Study: ObamaCare saves women $1.4B on birth control

Study: ObamaCare saves women $1.4B on birth control
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Women have saved an estimated $1.4 billion per year on birth control medication since ObamaCare’s requirement for free contraception took effect, a new study finds. 

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The study, published in the journal Health Affairs, finds out-of-pocket spending on the pill declined by about half from the beginning of 2012 to the beginning of 2013, after the health law’s requirement took effect. 

Average out-of-pocket spending on the pill fell from $245 per six-month period to $117. That works out to each pill user saving $255 a year. 

The savings multiplied by the roughly 7 million pill users yields the total of $1.4 billion in savings. 

There were similar benefits for users of intrauterine devices, who saved $248 per user per year. 

While the Affordable Care Act generally requires contraception to be free to the patient, that requirement does not apply to every form of birth control. There have also been studies showing some insurance companies were simply not following the requirement in every respect, helping to explain why out-of-pocket spending has fallen but is not at zero. 

In May, the Obama administration moved to clarify the rules and told insurers that they have to cover at least one version of each of 18 federally approved birth control methods. 

ObamaCare’s contraception mandate has been controversial, drawing lawsuits from religious groups concerned that they are being forced to violate their beliefs. 

Sen. Cory GardnerCory Scott GardnerBottom Line Congress mobilizes on cyber threats to electric grid The Hill's Morning Report - 2020 jitters hit both parties in the Senate MORE (R-Colo.) has led a group of Senate Republicans in proposing a bill that encourages birth control to be sold over the counter, looking to fulfill a promise from his close campaign last year.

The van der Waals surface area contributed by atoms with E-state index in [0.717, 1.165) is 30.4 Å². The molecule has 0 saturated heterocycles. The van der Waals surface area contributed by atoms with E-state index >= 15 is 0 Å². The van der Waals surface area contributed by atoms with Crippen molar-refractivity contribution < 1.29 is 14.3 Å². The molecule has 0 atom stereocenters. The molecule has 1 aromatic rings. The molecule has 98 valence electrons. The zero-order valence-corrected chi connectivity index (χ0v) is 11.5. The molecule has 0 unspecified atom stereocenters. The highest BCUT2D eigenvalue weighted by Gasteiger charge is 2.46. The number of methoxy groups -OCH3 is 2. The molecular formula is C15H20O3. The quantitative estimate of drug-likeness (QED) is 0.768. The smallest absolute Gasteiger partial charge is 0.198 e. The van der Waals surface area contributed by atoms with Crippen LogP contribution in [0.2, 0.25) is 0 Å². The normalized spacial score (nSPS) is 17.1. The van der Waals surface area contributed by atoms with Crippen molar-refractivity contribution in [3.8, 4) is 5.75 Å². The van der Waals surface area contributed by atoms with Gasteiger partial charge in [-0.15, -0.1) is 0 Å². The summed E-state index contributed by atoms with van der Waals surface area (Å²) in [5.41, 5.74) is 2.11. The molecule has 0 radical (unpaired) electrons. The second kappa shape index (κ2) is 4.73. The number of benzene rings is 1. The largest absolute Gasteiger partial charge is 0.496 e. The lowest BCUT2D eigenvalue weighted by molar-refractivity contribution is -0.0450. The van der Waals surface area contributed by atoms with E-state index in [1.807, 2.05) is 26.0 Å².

The proposal has drawn criticism from Democrats, such as Sen. Patty MurrayPatricia (Patty) Lynn MurrayOcasio-Cortez top aide emerges as lightning rod amid Democratic feud Political 'solutions' to surprise medical billing will make the problem worse On The Money: Labor secretary under fire over Epstein plea deal | Trump defends Acosta as Dems call for ouster | Biden releases tax returns showing steep rise in income | Tech giants to testify at House antitrust hearing MORE (Wash.), who have warned that being able to buy birth control without a prescription is little help if it is too expensive. Murray, who has a bill to ensure that insurance companies still cover birth control at no cost to the patient, even if it is being purchased over the counter, issued a statement cheering the findings.

“It’s great news that as a result of progress made in the Affordable Care Act, women across the country have more affordable access to critical health care like birth control. This is good for women, it’s good for our country, and it’s progress we need to continue to build on going forward,” she said.